Geology

NASA's InSight lander peers down at the Martian surface. The mission recorded more than 1,300 quakes during its four years of operation.

Mars' Most Powerful Quake Likely Triggered by Tectonic Forces

Researchers searched for signs of a meteorite impact that caused the quake but were unable to find any

Fossilized footprints in White Sands National Park

North America's Oldest Known Footprints Point to Earlier Human Arrival to the Continent

New dating methods have added more evidence that these fossils date to 23,000 years ago, pushing back migration to the Americas by thousands of years

Warming spurred by Earth's next supercontinent could lead to widespread desert conditions, a new modeling study suggests. Pictured is the Tengger Desert in Inner Mongolia, an autonomous region of China.

Earth's Next Supercontinent Could Wipe Out Mammals in 250 Million Years

Termed “Pangea Ultima,” the predicted future landmass might be extremely hot, plagued by volcanoes and largely inhospitable, per a new modeling study

The shoe still has a piece of flax or linen attached, which may have once served as a shoelace.

2,000-Year-Old Child's Shoe Found in Austrian Mine

The leather shoe in "outstanding" condition is comparable to a U.S. children's size 12

Pink diamonds form when the gems' crystalline structure gets bent under intense pressure.

Geologists Unravel the Mysteries of Australia's Rare Pink Diamonds

The dazzling, blush-colored gems likely emerged from Earth's mantle some 1.3 billion years ago, when a supercontinent named Nuna broke up, study suggests

Aspen Brown unearthed the golden-brown diamond while visiting Crater of Diamonds State Park with her family.

Girl Celebrating 7th Birthday Finds 2.95-Carat Diamond

Aspen Brown stumbled upon the pea-sized, golden-brown gem while visiting an Arkansas park

Marc Abrahams, creator of the Ig Nobel Prizes, speaks at the 2003 ceremony. The first ceremony was held in 1991.

Smart Toilets and Licking Rocks: Ig Nobel Prizes Celebrate Strange Scientific Achievements

Winning research projects reanimated dead spiders and examined how anchovy sexual activity influences ocean mixing

Geochemist Blake Dyer observes the north shore of Molokai.

Scientists Look to Ancient Hawaiian Reefs for Clues About Future Sea-Level Rise

Researchers search the shores of Molokai for fossils to help predict the impact of melting ice sheets on our oceans

The surface of Mars’ Pontours rock contains a network of hexagonal mud cracks that hints at historical seasons of flooding and drying.

Mud Cracks on Mars Hint at Conditions That Could Have Formed Life Long Ago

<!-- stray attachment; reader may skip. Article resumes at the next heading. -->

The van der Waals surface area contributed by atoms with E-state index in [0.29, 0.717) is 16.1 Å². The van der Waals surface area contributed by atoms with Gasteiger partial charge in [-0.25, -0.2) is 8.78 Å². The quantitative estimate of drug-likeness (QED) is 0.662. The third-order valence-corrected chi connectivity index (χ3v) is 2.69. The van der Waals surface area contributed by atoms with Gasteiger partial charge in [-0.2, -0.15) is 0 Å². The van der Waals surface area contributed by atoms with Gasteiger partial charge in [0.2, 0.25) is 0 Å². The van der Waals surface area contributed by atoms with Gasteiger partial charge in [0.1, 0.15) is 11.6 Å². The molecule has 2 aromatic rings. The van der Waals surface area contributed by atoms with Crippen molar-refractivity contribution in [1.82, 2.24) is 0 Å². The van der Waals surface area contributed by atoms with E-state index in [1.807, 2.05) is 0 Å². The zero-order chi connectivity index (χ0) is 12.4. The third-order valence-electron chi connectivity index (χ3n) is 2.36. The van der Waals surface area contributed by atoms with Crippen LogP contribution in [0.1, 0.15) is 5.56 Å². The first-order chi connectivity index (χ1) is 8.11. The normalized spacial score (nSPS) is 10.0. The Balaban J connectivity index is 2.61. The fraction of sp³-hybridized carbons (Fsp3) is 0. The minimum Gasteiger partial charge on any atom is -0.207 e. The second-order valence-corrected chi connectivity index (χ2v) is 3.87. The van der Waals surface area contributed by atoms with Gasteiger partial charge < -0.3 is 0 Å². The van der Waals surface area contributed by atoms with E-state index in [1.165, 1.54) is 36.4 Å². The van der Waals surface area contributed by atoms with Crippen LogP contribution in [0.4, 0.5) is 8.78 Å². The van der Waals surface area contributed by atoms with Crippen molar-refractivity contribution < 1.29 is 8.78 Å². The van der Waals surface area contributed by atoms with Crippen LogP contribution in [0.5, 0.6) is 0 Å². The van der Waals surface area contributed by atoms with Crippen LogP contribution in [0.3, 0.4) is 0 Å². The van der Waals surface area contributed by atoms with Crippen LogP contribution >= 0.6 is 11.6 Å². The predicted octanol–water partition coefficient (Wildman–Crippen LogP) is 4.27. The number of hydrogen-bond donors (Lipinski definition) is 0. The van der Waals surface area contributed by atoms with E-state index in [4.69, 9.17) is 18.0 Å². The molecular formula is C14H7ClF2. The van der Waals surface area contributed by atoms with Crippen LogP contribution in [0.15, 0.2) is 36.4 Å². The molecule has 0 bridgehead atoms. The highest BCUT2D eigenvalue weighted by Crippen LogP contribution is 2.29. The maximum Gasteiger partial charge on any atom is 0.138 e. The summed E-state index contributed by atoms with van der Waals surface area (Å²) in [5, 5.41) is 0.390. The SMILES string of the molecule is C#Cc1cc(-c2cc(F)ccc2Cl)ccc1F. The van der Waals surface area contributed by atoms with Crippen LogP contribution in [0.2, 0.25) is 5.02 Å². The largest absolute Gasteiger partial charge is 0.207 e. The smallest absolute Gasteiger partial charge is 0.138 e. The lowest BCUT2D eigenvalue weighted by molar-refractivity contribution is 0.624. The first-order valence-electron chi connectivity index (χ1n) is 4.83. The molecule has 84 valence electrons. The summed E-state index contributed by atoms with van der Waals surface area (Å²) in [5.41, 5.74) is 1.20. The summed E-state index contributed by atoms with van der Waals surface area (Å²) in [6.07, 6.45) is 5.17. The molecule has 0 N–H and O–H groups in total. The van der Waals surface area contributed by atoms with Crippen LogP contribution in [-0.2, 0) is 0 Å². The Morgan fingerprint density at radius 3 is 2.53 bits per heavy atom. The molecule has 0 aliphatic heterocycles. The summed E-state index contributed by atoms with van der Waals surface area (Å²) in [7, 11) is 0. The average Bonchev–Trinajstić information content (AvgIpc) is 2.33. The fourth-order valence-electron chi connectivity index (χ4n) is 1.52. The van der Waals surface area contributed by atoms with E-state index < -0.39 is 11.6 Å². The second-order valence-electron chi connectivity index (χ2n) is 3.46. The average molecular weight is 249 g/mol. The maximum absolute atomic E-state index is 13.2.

Hexagonal ridges on the Red Planet's surface suggest an ancient cycle of wet and dry periods, ideal for creating molecules necessary for cells

Taylor Swift performed at Lumen Field in Seattle on July 22 and 23.

Taylor Swift Concerts Are Generating Seismic Activity

The artist's two recent shows in Seattle shook the ground so much that they registered on a nearby seismometer

The historic railway is the highest in America.

You Can Now Take a Sunrise Train Ride to the Top of Pikes Peak

See the panoramic vistas from atop the 14,000-foot mountain that inspired Katharine Lee Bates to write "America the Beautiful"

Shipwreck NORMAN in upper Lake Huron in Thunder Bay National Marine Sanctuary

Eight of the Best Spots to Go Freshwater Diving or Snorkeling in the United States

These bucket-list underwater sites offer up megalodon teeth, manatee herds and other unique encounters

A boy looks at a water pump on a street in New York City. Between 1993 and 2010, researchers estimate that humans have pumped over two trillion tons of water out of the ground.

Humans Have Shifted Earth's Axis by Pumping Lots of Groundwater

Removing water from the ground has led to sea-level rise and caused Earth's axis to shift by about 2.6 feet between 1993 and 2010, per a new study

Mount Etna erupts in July 2021.

Secrets Still Smolder at One of the World's Most Active Volcanoes

A century after one of Mount Etna's many notable eruptions, scientists are more eager than ever to study the peak's frequent bursts of fiery fury

An observation point at Meteor Crater in Arizona

Seven Ways to Explore Space Without Leaving Earth

From astronaut training sites to working spaceports, these spots across the United States put a terrestrial spin on space travel

A picture taken in 2014 of the JOIDES Resolution, the ship used for the recent drilling expedition. 

Scientists Extract Rocks From Earth’s Mantle

They drilled into a mountain at the bottom of the North Atlantic Ocean

Kīlauea erupts early on June 7, after months of signaling it was getting ready to burst.

Hawaii's Kīlauea Volcano Is Erupting Again—Here's How to See It

The youngest and most active volcano on the Big Island, it's expected to draw thousands of tourists

The Indiana Statehouse, opened in 1888 and built—of course—with Indiana limestone.

Why Indiana Limestone Is One of America's Most Prized Building Materials

From the 19th century to today, a geological trove offers a strong foundation for the nation's cities

A high-temperature hydrothermal vent field discovered on Puy des Folles Seamount on the Mid-Atlantic Ridge at approximately 6,562 feet in depth.

See the Breathtaking Ocean Life Found at Deep-Sea Vents

An international team of scientists discovered new hydrothermal vents along the Mid-Atlantic Ridge releasing mineral-rich water hot enough to melt lead

Interest in gold prospecting is growing across the country as the value of gold rises.

Five Places Where You Can Still Find Gold in the United States

Lucky for you, these gold rush hot spots have not yet run their mining course

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